Alaska health care providers discussed rural telehealth systems this week with the Federal Communications Commission, which provides subsidies that help keep the systems in operation.
FCC Commissioner Brendan Carr met with the providers in Anchorage and told them the commission is raising the subsidy cap and working to process the payments more effectively, Alaska Public Media reported.
Telehealth services are vital for rural health care providers in Alaska, like Dr. Rachel Lescher, a pediatric endocrinologist. Lescher is able to diagnose patients who may be hundreds of miles away in communities not connected to the road system and unable to regularly see a doctor in person.
"Trying to make people fly in with their parent escort for a half-hour, 45-minute visit every three months, when it takes a day to travel here and they spend a night at a hotel, then they spend the next night in a hotel, then they travel home and they're missing three days of work and school, is not very practical," Lescher said.
The providers rely on subsidies from the FCC to help pay their sometimes hefty internet bills for the telehealth services. Providers had to shut down some services this year after the committed subsidies were less than 1 percent of what providers were anticipating.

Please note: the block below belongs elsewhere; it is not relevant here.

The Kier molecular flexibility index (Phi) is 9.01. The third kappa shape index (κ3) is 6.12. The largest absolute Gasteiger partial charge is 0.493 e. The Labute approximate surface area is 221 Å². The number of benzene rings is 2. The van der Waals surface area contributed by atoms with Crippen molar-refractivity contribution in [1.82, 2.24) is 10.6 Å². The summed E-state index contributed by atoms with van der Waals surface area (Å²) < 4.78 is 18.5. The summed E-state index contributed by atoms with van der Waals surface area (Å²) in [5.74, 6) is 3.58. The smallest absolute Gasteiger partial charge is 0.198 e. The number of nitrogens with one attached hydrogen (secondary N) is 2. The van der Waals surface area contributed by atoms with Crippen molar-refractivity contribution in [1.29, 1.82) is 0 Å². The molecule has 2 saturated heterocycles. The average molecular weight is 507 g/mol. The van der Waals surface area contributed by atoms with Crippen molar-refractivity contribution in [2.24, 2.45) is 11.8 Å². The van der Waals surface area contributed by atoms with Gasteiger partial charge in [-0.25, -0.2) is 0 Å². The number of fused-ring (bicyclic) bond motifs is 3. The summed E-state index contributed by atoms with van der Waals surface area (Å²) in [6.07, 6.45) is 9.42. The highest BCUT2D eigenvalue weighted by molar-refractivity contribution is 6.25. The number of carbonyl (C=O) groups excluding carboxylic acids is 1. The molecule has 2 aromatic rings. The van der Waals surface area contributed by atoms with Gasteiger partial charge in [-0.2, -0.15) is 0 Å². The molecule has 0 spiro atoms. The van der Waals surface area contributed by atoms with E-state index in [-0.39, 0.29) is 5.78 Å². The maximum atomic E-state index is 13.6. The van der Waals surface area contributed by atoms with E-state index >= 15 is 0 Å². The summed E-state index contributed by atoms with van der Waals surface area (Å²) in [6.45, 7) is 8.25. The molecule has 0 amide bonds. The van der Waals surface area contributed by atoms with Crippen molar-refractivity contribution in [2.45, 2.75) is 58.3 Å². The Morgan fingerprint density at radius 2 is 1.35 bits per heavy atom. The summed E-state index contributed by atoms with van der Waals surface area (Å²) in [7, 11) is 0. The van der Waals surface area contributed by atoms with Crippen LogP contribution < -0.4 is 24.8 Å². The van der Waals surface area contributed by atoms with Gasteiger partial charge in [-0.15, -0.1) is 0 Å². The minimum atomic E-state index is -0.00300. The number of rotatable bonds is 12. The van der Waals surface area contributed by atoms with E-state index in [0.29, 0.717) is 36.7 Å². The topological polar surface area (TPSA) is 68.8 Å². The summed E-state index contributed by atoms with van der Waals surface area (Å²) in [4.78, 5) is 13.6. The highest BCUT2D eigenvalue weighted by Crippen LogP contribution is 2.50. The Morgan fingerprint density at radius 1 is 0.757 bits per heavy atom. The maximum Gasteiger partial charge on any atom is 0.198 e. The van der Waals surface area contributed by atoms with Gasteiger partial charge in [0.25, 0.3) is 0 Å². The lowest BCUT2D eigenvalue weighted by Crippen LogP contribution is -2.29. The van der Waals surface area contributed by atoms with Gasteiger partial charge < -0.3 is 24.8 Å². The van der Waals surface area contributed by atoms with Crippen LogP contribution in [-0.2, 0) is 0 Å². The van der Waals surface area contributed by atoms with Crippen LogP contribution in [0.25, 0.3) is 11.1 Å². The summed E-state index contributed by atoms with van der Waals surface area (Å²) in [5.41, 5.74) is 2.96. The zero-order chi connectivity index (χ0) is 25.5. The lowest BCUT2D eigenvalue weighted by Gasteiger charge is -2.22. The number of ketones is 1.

The commission voted earlier this year to raise the cap from $400 million to $571 million, Carr said.
"For years, the program was under-subscribed, meaning we weren't hitting the cap on the support that we would provide through the Universal Service program," Carr said. "Last year, and the year before that, for the first time, we started hitting and going over that cap, and so the FCC voted a couple months ago to raise the cap so we can provide the necessary funding to support these deployments."